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Andriy Bondar

Why Russia Just Can’t. A Ukrainian Perspective

The phrase “How come the Americans can, and Russia can’t?” has become the main talking point emanating from Russia aimed to justify the Russian army’s aggression in Crimea. What is implied, clearly, is Russia’s asserting a right to play the role of a “world policeman,” that Russia has just as much right to bomb Iraq or send its troops into Afghanistan. “We too have the right to do it,” they say indignantly. “Why can’t we kill, bomb, and pillage? Why can’t we establish our order of things in various places?” It doesn’t matter that Ukraine is not Afghanistan. It doesn’t matter that Mikheil Saakashvili is not Saddam Hussein. “Why can’t we?”

Russia, Ukraine, the Black Sea, the Caspian Sea, the South Caucasus. Author: Stuart Rankin, source: Flickr

Russia, Ukraine, the Black Sea, the Caspian Sea, the South Caucasus. Author: Stuart Rankin, source: Flickr

The latest events in Ukraine have led the entire world to understand that the Putin regime, established over the course of fourteen years with the help of a revanchist ideology of reclaiming Russia’s former greatness, is striving to return the world to the conditions of a cold war.

An aggravating circumstance of such a return stems from the fact that over the course of the twenty-three years since the disintegration of the USSR, the world has changed a great deal, while Russia hasn’t.

The conflict emanates from the heads of the ideologists of Russian power who have heightened the revanchist sentiment in their country to an absurd level. Today we are dealing with a veritable political monster: a postmodernist fusion of protectionist neo-imperial ideology with elements of a Russian-style chauvinism that is dangerously close to Nazism, as well as Soviet-style bully behavior. Now we are witnessing the export of this Kremlin-generated phantom beyond the borders of the Russian Federation.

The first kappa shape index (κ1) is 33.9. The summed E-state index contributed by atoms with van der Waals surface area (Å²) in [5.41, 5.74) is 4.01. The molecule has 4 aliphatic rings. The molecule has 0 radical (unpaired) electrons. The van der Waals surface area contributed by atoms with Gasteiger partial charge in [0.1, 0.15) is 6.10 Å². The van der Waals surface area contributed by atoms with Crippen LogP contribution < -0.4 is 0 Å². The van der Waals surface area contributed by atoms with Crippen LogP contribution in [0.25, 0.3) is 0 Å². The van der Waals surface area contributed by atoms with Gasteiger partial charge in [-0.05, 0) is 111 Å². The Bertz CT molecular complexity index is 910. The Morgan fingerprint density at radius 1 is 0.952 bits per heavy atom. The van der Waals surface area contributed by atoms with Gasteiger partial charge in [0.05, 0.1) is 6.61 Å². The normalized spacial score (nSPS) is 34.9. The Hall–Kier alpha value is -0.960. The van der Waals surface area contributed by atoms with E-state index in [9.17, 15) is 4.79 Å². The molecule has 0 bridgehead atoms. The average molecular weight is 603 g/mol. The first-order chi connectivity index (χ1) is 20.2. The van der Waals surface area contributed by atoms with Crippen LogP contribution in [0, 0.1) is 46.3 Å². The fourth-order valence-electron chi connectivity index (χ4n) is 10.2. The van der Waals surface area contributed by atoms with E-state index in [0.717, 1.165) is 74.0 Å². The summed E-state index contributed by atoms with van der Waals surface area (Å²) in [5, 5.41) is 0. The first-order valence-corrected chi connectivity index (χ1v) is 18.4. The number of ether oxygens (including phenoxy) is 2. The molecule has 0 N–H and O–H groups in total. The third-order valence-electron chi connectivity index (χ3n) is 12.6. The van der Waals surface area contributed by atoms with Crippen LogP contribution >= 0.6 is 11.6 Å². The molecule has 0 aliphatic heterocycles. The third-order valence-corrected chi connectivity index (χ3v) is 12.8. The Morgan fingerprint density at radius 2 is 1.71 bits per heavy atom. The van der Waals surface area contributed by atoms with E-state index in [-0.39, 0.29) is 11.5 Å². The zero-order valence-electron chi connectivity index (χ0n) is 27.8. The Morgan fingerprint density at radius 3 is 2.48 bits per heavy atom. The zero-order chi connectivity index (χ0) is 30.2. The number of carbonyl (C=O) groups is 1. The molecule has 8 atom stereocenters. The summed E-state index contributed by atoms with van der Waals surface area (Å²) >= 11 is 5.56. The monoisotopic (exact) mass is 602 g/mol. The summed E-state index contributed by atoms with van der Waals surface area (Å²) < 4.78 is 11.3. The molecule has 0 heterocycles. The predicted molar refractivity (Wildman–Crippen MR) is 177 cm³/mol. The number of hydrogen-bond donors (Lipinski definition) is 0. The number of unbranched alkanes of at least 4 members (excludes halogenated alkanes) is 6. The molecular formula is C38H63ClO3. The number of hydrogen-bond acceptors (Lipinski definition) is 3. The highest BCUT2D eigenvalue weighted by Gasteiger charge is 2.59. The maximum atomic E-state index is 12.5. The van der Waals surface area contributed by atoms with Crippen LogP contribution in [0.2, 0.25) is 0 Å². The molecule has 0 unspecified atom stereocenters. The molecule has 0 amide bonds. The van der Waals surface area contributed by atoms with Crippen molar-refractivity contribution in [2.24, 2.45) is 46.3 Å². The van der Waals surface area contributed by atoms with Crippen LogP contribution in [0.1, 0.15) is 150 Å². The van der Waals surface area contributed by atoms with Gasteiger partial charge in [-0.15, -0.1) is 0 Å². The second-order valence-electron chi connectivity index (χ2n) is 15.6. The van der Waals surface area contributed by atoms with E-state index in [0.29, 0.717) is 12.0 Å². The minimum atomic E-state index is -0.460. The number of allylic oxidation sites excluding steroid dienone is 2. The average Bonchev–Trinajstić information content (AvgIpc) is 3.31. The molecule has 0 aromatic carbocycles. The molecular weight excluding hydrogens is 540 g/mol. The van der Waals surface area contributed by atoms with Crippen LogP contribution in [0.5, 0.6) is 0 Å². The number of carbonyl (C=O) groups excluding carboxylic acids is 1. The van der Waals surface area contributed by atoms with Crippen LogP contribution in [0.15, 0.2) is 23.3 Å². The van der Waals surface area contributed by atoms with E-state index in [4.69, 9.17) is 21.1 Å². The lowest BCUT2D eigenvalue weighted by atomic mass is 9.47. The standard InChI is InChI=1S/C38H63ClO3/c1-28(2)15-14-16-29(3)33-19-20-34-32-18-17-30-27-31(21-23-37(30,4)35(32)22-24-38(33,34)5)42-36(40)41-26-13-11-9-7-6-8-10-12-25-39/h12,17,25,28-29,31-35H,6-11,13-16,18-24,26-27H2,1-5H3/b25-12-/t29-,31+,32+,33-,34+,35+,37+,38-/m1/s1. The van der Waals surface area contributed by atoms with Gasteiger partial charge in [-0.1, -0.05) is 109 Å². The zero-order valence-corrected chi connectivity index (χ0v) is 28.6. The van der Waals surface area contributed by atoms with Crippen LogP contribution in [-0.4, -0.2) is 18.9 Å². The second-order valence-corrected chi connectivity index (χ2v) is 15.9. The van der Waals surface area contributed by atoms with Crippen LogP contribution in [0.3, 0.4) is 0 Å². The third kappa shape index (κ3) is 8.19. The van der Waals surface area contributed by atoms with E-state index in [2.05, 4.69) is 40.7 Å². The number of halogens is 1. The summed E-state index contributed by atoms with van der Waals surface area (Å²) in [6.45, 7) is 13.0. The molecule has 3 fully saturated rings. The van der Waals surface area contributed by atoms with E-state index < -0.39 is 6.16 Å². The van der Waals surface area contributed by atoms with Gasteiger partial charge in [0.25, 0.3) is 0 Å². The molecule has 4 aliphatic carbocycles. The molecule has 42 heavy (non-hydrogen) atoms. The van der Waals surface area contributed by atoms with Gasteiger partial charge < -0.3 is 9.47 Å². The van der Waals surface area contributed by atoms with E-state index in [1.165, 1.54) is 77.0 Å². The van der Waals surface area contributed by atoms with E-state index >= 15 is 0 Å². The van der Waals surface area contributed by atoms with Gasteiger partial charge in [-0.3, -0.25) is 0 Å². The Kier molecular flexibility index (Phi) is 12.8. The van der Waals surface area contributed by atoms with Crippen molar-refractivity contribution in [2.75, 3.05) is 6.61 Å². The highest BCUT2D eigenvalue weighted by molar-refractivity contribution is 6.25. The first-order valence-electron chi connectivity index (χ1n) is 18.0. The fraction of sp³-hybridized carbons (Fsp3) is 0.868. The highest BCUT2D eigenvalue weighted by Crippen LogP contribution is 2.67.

Thus when I, a citizen of Ukraine, whose sovereign territory is now steamrolled by Russian armored personnel carriers and trampled by soldiers in green camouflage, hear from the bards of Russian revanche, “How come the Americans can, and Russia can’t?,” I reply with a question of my own: “What is Russia bringing to the world? Which values underlie its present-day mission? Including, and especially, in the countries of the former USSR, Ukraine in particular.”

In other words, we are speaking about Putin’s “Russian order” and the values of russkii mir, “the Russian world” as an export commodity, and also why for Ukraine, and for the rest of the world, this commodity is not simply unnecessary, but harmful.

The main problem is that since the beginning of Putin’s rule, following the collapse of Yeltsin’s democratization and liberalization program of the 1990s, Russia found itself in a curious situation. What should it do next? What should be done with the phantom Soviet identity of millions of Russians; how should this enduring identity be reconciled with reality? How could one preserve the integrity of a large country and grant people a sense of stability? At that moment, they were unable to come up with any other project but a return to the good old Russian imperial chauvinism. “Russia is rising from its knees!,” said Putin and began building his “power vertical.”

It all began with a search for enemies. And enemies were found. First the Chechens, then the Georgians, the gays, the Jews, the Ukrainians. Naturally, all of this was accompanied by ratcheting a phobia of the West, so familiar to the Russia ear. There appeared a new slur for the Americans, pindosy. The assortment of enemies surrounding the proud and unassailable fortress of the Russian soul became so wide that each challenge of contemporary world was easily met with a handy and effective new phobia.

The Putin regime was shutting itself off from the rest of the world with the help of an orderly system of psychological complexes.

The propaganda machine, turned on to satisfy these needs, accomplished what had seemed impossible. In fourteen years Putin & Co. managed to implement a fantastic experiment: return to the mental state of a cold war, of all-encompassing danger and extreme intolerance. May 9, Victory Day, became not only the main holiday of the country but also the last stand of Russianness. Add to this the superficial gold-plated Orthodox piety, which following the ancient Byzantine tradition fused itself with secular power, cementing state ideology with xenophobic paranoia. The official Russian Orthodoxy was proclaimed a special kind of spirituality, replacing the Soviet-era “moral code of builders of communism.” At the same time, the utter marginalization of any and all manifestations of dissident thinking and disagreement with the party’s general line created a stale atmosphere of suspicion and fear.